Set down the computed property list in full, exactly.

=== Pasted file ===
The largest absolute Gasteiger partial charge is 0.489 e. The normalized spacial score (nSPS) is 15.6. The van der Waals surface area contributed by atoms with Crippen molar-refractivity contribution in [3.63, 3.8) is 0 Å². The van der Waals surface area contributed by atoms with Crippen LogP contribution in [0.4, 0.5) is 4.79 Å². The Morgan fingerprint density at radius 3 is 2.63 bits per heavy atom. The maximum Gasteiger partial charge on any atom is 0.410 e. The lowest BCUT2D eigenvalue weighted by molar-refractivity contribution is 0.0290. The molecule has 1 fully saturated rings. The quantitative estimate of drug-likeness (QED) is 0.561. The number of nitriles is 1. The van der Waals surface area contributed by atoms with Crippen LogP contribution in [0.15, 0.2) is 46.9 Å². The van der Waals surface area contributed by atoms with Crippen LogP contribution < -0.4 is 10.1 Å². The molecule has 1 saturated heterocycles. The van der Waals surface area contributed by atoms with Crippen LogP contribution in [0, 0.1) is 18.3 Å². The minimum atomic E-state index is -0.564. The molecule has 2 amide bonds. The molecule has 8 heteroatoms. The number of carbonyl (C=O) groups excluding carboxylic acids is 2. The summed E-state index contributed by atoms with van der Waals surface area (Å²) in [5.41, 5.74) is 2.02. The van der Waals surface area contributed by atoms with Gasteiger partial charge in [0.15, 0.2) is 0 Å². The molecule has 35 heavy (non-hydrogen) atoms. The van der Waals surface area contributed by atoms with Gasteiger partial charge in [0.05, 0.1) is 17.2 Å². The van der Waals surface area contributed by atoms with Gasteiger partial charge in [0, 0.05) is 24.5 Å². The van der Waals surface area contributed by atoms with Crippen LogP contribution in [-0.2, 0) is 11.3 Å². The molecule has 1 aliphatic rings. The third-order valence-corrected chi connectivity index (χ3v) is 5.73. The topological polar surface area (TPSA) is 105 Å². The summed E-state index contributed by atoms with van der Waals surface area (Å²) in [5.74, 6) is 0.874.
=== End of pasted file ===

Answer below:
The largest absolute Gasteiger partial charge is 0.489 e. The normalized spacial score (nSPS) is 15.6. The van der Waals surface area contributed by atoms with Crippen molar-refractivity contribution in [3.63, 3.8) is 0 Å². The van der Waals surface area contributed by atoms with Crippen LogP contribution in [0.4, 0.5) is 4.79 Å². The Morgan fingerprint density at radius 3 is 2.63 bits per heavy atom. The maximum Gasteiger partial charge on any atom is 0.410 e. The lowest BCUT2D eigenvalue weighted by molar-refractivity contribution is 0.0290. The molecule has 1 fully saturated rings. The quantitative estimate of drug-likeness (QED) is 0.561. The number of nitriles is 1. The van der Waals surface area contributed by atoms with Crippen LogP contribution in [0.15, 0.2) is 46.9 Å². The van der Waals surface area contributed by atoms with Crippen LogP contribution < -0.4 is 10.1 Å². The molecule has 1 saturated heterocycles. The van der Waals surface area contributed by atoms with Crippen LogP contribution in [0, 0.1) is 18.3 Å². The minimum atomic E-state index is -0.564. The molecule has 2 amide bonds. The molecule has 8 heteroatoms. The number of carbonyl (C=O) groups excluding carboxylic acids is 2. The summed E-state index contributed by atoms with van der Waals surface area (Å²) in [5.41, 5.74) is 2.02. The van der Waals surface area contributed by atoms with Gasteiger partial charge in [0.15, 0.2) is 0 Å². The molecule has 35 heavy (non-hydrogen) atoms. The van der Waals surface area contributed by atoms with Gasteiger partial charge in [0.05, 0.1) is 17.2 Å². The van der Waals surface area contributed by atoms with Gasteiger partial charge in [0, 0.05) is 24.5 Å². The van der Waals surface area contributed by atoms with Crippen LogP contribution in [-0.2, 0) is 11.3 Å². The molecule has 1 aliphatic rings. The third-order valence-corrected chi connectivity index (χ3v) is 5.73. The topological polar surface area (TPSA) is 105 Å². The summed E-state index contributed by atoms with van der Waals surface area (Å²) in [5.74, 6) is 0.874.